Step 4: Add the Kaowool Blanket and Board
Insulate the forge using a Kaowool blanket and board. For the blanket, you want two layers of 1” thickness. The board, which will be used for the opening and back wall of the forge, should also be 1” thick.
Important Note:When working with ceramic materials, wear a good quality respirator and vacuum up any fibers after cutting. This will prevent fibers from getting into your lungs.
Measure the circumference of the forge and cut the blanket to size using a sharp utility knife. Install two layers, making sure to cut an opening for the propane burner, and place some of the blanket between the spacers at the bottom.
Use the ceramic board to create the back wall, which is the exhaust port and allows you to work with longer pieces of metal in the forge. Make the template by draping a piece of plastic over the opening and tracing it out. Then transpose the design onto a piece of cardboard and tracing it onto the ceramic board. Cut using a utility knife.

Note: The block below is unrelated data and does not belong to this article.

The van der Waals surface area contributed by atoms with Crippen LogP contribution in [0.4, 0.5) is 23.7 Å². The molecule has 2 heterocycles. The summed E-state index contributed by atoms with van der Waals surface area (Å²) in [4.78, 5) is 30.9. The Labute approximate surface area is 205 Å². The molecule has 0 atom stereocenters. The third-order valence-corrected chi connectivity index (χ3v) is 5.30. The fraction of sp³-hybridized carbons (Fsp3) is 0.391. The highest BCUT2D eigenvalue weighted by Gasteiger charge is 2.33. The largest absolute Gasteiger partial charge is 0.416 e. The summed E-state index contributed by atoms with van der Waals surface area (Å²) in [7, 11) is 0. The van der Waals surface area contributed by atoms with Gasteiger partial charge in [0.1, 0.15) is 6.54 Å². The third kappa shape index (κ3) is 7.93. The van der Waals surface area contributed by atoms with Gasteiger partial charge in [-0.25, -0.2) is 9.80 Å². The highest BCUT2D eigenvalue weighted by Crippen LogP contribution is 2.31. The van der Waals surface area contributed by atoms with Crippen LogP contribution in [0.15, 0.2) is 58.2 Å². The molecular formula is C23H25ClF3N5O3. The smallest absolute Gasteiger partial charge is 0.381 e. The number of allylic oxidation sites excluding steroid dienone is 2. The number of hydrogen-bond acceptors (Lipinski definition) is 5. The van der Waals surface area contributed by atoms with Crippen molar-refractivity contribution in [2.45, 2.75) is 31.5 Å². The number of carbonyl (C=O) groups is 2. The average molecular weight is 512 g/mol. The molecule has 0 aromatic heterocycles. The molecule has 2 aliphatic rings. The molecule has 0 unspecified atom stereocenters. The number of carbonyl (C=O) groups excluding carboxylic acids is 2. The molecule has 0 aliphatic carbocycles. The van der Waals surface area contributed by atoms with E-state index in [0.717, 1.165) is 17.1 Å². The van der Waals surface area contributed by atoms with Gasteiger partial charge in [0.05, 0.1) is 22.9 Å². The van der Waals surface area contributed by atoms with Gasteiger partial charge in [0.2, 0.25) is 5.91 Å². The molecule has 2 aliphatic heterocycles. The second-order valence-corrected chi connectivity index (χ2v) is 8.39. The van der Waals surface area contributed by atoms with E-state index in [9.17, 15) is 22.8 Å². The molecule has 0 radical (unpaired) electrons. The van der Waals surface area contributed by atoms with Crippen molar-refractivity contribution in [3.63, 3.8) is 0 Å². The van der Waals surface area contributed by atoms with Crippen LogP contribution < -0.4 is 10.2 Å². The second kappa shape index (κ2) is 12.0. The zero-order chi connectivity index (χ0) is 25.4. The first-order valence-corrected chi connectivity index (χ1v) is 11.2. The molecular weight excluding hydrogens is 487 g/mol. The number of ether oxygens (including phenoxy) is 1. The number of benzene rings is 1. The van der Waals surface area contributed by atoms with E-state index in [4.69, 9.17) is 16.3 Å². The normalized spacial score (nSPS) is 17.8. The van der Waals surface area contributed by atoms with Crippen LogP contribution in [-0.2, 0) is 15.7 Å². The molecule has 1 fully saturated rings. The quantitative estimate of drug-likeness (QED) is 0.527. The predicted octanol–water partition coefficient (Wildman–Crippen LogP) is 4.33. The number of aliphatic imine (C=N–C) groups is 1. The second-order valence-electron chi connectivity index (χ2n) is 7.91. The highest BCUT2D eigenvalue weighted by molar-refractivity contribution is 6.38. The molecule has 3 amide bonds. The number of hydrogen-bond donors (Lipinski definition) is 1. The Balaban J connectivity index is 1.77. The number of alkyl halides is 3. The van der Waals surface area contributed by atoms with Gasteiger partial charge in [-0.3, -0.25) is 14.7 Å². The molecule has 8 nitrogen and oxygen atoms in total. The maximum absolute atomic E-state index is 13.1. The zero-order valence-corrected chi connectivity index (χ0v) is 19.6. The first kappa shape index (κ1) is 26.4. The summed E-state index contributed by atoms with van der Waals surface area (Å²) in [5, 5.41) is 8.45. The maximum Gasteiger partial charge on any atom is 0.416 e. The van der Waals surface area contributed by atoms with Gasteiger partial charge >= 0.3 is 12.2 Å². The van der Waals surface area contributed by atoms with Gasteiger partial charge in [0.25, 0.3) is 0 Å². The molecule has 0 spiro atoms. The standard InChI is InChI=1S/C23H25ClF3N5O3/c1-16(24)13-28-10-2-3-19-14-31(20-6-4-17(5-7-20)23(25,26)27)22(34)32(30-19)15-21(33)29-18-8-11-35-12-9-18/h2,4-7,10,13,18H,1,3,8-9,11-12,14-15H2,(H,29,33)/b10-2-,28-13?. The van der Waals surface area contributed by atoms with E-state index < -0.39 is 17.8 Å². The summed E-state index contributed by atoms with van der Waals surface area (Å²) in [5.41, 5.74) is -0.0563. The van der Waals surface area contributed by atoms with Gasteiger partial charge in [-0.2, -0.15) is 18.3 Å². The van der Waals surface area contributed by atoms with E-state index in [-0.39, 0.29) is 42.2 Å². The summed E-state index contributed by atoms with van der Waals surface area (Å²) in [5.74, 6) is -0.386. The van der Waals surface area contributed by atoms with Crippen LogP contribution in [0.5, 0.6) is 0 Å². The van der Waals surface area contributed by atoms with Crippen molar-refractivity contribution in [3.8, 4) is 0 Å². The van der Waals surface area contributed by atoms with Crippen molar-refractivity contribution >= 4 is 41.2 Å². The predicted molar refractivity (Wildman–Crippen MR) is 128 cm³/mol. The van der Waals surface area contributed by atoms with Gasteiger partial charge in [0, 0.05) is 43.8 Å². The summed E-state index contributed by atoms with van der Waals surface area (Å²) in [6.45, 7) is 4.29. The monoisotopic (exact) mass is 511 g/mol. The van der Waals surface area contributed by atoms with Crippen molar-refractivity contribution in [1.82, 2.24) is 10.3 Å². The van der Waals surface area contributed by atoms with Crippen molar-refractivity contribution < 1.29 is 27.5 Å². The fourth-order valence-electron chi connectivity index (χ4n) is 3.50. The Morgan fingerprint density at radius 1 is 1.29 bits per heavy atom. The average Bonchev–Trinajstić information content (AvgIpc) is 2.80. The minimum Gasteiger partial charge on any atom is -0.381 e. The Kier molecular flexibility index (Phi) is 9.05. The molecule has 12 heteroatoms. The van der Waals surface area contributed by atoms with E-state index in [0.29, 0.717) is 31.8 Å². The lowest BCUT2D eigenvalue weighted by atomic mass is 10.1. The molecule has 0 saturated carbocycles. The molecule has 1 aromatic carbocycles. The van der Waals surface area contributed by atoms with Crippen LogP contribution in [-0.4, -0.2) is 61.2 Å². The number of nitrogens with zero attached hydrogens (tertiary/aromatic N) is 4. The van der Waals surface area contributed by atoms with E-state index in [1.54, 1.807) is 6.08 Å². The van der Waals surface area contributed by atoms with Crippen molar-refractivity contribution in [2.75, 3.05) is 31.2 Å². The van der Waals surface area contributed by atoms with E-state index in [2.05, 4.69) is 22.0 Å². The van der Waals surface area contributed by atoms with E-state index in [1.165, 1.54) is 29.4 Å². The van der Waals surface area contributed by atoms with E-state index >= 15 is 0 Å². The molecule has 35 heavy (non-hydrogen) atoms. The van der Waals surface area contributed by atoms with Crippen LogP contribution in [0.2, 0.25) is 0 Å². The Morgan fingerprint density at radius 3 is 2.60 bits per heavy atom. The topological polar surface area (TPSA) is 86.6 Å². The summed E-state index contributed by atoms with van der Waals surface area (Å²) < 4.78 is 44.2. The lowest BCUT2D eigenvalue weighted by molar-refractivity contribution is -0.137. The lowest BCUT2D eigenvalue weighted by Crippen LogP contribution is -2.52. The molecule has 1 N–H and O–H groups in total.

Step 5: Install the Front Opening
Install a removable front opening to keep the forge interior accessible. Tap bolt holes into a piece of 1”x1” square tubing and install 10-32 bolts. Then weld or braze the square stock to the body of the forge.
Fabricate a front ‘U’ bracket from a piece of 14-gauge sheet metal. Drill some holes for attaching the board, then bend and weld a piece of flat steel stock to the ‘U’ bracket.
Cut a piece of ceramic board so that it’s larger than the forge opening while remaining wide enough to fit incoming or outgoing tongs. Then use coarse screws to fasten it to the ‘U’ bracket assembly.